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OC Food Banks Awarded Federal Grant Amid Increasing Unemployment

The Orange County Board of Supervisors approved an additional $3 million increase in funding to Orange County’s Second Harvest Food Bank and Community Action Partnership on Oct. 20, upholding the Emergency Food Distribution Services agreement between food banks and Social Services through the end of November.

This accompanies an original $3 million increase allocated to the county’s two largest food banks under the federally funded Coronavirus Aid, Relief and Economic Security (CARES) Act in May, bringing the cumulative grant total to $6 million.

The 3-2 decision, spearheaded by Chairwoman Michelle Steel and Supervisor Don Wagner to provide more emergency funding, comes at a time when food banks and food pantries in Orange County are struggling to keep up with demands as the COVID-19 pandemic continues to impact unemployment rates.

With a reported 9% unemployment rate within the county, compared to an estimated 2.5% rate at the same time last year, food demand is increasingly high. Fundraising initiatives alone have been rendered insufficient to meet the needs of food-insecure areas.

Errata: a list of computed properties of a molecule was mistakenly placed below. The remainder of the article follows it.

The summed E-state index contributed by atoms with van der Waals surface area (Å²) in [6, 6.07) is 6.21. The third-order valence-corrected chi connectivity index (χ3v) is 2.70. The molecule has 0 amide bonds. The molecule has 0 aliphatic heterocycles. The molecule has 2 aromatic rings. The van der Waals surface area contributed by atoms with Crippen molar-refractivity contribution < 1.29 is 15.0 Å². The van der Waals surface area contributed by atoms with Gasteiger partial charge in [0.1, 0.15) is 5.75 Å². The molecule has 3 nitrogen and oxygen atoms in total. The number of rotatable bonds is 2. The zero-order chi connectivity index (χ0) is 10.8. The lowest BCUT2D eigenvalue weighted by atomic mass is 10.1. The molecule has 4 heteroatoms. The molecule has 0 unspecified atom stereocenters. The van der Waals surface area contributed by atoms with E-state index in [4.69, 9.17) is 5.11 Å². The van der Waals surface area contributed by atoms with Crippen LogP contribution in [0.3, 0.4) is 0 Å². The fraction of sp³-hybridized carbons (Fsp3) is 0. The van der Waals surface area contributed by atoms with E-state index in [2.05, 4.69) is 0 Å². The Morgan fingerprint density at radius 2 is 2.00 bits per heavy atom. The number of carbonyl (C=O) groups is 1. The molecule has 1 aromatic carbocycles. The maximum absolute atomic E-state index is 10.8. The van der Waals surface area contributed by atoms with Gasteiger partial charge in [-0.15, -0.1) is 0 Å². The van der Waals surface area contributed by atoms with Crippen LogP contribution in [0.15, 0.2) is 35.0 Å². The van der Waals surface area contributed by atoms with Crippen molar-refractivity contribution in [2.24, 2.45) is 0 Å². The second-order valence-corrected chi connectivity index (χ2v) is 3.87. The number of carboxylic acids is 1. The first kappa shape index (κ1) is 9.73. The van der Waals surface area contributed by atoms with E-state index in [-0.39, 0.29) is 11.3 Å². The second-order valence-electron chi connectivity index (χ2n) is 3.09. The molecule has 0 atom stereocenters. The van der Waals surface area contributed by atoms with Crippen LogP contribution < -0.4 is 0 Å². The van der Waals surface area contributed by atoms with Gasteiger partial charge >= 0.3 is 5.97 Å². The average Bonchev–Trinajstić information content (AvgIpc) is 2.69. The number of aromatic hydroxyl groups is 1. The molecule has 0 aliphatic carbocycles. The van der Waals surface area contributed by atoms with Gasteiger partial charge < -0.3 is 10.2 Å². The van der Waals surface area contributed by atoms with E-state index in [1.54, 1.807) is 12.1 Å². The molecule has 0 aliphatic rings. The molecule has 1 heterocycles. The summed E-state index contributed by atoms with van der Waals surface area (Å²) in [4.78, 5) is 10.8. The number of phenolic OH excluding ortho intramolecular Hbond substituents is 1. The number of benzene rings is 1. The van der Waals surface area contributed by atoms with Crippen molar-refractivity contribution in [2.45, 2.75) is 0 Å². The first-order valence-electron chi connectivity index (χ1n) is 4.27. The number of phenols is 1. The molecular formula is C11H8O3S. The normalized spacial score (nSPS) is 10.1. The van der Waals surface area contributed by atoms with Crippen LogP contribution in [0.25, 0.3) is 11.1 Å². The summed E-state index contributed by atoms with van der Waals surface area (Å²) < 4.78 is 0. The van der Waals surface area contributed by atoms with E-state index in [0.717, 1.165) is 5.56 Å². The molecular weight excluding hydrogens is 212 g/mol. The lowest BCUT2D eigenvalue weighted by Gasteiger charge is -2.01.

“Residents that started to file for unemployment in March, and in April, those actually term out in November and December,” Second Harvest Food Bank CEO Harald Herrmann said to the Voice of OC.

Aside from private donations, the U.S. Department of Agriculture’s (USDA) Farmers to Families program has provided federal aid to food banks in the form of over 110 million boxes of food nationwide. However, according to President of Costa Mesa’s nonprofit Power of One Foundation Andre Roberson, this aid has gradually decreased since the program’s inception at the beginning of the pandemic.

“Phase 2 and Phase 1 provided a lot more options and food variations for families versus now,” Roberson said to the Voice of OC. “There’s also a lesser amount of boxes that comes on a pallet.”

The USDA has announced plans to extend a fourth phase of Farmers to Families through Dec. 31, coming as a relief to food banks who had expected a third and final phase to end Oct. 31.

Orange County’s nonprofit food banks are continuing to accept monetary donations throughout the ongoing pandemic, supplying over 500 organizations in areas hardest hit by food insecurity.

“The pandemic has created a greater need for food assistance than ever before,” Second Harvest said via their Instagram account. “A food cliff is looming.”

Ariana Keshishian is a City News Intern for the 2020 fall quarter. She can be reached at